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Assn. of Flight Attendants Seeks Election at PSA

April 02, 1987|GREG JOHNSON | Times Staff Writer

SAN DIEGO — The Assn. of Flight Attendants union has asked the National Mediation Board to hold an election that could turn out Teamsters Union Local 2707 as the bargaining agent for Pacific Southwest Airlines Inc.'s 925 in-flight personnel.

The Teamsters local, which has represented the flight attendants since 1980, would lose about 25% of PSA rank-and-file membership should AFA win the representation election. In addition to the flight attendants, Local 2707 also represents 3,000 PSA reservations agents, maintenance and operations personnel.

The representation bid comes just as USAir is trying to conclude its $400-million acquisition of PSA. Disgruntled PSA flight attendants have been pushing their Teamsters leaders to approve contract modifications being demanded by USAir as part of its bid for PSA, according to union members who asked not to be named.

The contract sections USAir wants modified protect employee income and grant unions extended representational rights should PSA be acquired by another airline. PSA's 600 pilots, who are represented by the Air Line Pilots Assn., and about 50 employees represented by two smaller unions have agreed to modify their union contracts as demanded by USAir.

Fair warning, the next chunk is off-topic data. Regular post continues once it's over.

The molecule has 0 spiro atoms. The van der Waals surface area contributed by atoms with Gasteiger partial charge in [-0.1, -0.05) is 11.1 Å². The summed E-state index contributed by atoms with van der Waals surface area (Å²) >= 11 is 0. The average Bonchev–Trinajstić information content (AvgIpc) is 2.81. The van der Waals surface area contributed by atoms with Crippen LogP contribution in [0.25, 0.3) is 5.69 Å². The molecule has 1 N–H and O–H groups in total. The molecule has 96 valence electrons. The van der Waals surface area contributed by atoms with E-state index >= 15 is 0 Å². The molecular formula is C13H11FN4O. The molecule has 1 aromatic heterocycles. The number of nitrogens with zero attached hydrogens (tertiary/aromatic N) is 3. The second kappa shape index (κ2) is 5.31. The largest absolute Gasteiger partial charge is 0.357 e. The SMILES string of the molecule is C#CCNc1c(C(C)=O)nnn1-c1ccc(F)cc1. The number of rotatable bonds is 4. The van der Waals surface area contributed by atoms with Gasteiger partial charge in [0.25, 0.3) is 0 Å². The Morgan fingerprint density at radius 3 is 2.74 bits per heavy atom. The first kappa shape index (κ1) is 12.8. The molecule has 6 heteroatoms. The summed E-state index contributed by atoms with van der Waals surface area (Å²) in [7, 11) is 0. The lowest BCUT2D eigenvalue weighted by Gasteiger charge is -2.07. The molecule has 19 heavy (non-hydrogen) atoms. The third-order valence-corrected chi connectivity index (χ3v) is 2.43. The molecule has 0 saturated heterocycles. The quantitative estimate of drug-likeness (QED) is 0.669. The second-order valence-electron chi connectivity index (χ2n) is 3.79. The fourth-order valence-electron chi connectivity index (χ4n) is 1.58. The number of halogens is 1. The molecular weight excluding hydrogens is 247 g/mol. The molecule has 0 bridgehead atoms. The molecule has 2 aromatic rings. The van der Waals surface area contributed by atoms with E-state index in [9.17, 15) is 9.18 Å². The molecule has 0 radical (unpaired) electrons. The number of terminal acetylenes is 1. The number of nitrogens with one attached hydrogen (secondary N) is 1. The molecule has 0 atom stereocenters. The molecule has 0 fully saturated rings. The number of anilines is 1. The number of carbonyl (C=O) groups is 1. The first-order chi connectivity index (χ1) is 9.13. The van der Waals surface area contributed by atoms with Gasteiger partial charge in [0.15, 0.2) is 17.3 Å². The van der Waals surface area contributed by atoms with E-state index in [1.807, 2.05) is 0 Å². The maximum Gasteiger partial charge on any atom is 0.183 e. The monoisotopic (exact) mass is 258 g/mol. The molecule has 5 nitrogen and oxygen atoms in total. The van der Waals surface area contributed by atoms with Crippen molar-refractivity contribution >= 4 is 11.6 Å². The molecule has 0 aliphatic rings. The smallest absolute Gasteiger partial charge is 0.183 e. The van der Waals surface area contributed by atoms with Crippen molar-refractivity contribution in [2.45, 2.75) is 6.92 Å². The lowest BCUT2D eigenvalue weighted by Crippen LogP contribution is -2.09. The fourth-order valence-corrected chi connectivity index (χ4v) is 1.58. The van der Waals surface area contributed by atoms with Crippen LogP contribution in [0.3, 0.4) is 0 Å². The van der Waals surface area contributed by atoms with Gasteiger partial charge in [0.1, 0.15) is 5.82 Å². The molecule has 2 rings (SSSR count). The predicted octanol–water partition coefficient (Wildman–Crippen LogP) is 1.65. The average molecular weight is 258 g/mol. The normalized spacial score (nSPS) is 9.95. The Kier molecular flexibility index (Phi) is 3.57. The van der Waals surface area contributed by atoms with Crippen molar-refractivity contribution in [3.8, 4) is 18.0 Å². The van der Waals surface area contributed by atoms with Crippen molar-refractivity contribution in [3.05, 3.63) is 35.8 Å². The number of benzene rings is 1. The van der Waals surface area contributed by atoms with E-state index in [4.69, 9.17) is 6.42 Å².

So far, PSA has been unable to negotiate contract modifications with the Teamsters, which represents the 925 flight attendants, 931 maintenance staff members, 1,484 operations staff members and 524 reservations agents.

The failure to negotiate an agreement prompted a majority of PSA's flight attendants to sign petitions in January demanding that the Teamsters agree to the labor contract modifications demanded by USAir. A group of PSA employees calling themselves the Committee for Fair Representation circulated the petitions, which were mailed to Teamsters leaders.

The AFA is the majority union for the nation's flight attendants; it represents 23,000 workers on 14 airlines, including USAir. The AFA began gathering election cards after a group of disgruntled flight attendants represented by the Teamsters "came to us and said they wanted to be organized by AFA," said AFA spokeswoman Judy Stack.

Perhaps 85% of PSA flight attendants signed the cards, according to an employee who asked not to be identified.

A simple majority vote would be required to call an election, and it would take a simple majority vote to turn out the Teamsters, according to an NMB spokesman. The NMB is inspecting the election cards the AFA collected, but an election date will not be set until after the board determines whether the signatures on them are legitimate, the spokesman said Wednesday.

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